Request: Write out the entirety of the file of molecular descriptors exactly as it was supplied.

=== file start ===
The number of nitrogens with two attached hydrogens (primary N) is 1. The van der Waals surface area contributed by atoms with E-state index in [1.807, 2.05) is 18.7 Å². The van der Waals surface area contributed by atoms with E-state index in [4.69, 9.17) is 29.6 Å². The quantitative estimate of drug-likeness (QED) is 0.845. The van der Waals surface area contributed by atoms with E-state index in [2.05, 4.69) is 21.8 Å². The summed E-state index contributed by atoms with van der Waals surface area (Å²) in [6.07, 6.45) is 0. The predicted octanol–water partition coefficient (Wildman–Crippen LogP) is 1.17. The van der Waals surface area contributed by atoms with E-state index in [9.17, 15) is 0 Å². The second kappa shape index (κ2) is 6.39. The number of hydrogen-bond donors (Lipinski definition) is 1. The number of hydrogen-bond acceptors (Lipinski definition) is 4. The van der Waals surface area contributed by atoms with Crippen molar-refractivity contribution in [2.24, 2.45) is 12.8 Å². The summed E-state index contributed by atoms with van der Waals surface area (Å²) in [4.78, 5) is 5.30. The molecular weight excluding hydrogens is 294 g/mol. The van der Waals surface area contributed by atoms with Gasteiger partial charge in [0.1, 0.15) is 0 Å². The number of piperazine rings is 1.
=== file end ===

The number of nitrogens with two attached hydrogens (primary N) is 1. The van der Waals surface area contributed by atoms with E-state index in [1.807, 2.05) is 18.7 Å². The van der Waals surface area contributed by atoms with E-state index in [4.69, 9.17) is 29.6 Å². The quantitative estimate of drug-likeness (QED) is 0.845. The van der Waals surface area contributed by atoms with E-state index in [2.05, 4.69) is 21.8 Å². The summed E-state index contributed by atoms with van der Waals surface area (Å²) in [6.07, 6.45) is 0. The predicted octanol–water partition coefficient (Wildman–Crippen LogP) is 1.17. The van der Waals surface area contributed by atoms with E-state index in [9.17, 15) is 0 Å². The second kappa shape index (κ2) is 6.39. The number of hydrogen-bond donors (Lipinski definition) is 1. The number of hydrogen-bond acceptors (Lipinski definition) is 4. The van der Waals surface area contributed by atoms with Crippen molar-refractivity contribution in [2.24, 2.45) is 12.8 Å². The summed E-state index contributed by atoms with van der Waals surface area (Å²) in [4.78, 5) is 5.30. The molecular weight excluding hydrogens is 294 g/mol. The van der Waals surface area contributed by atoms with Gasteiger partial charge in [0.1, 0.15) is 0 Å². The number of piperazine rings is 1.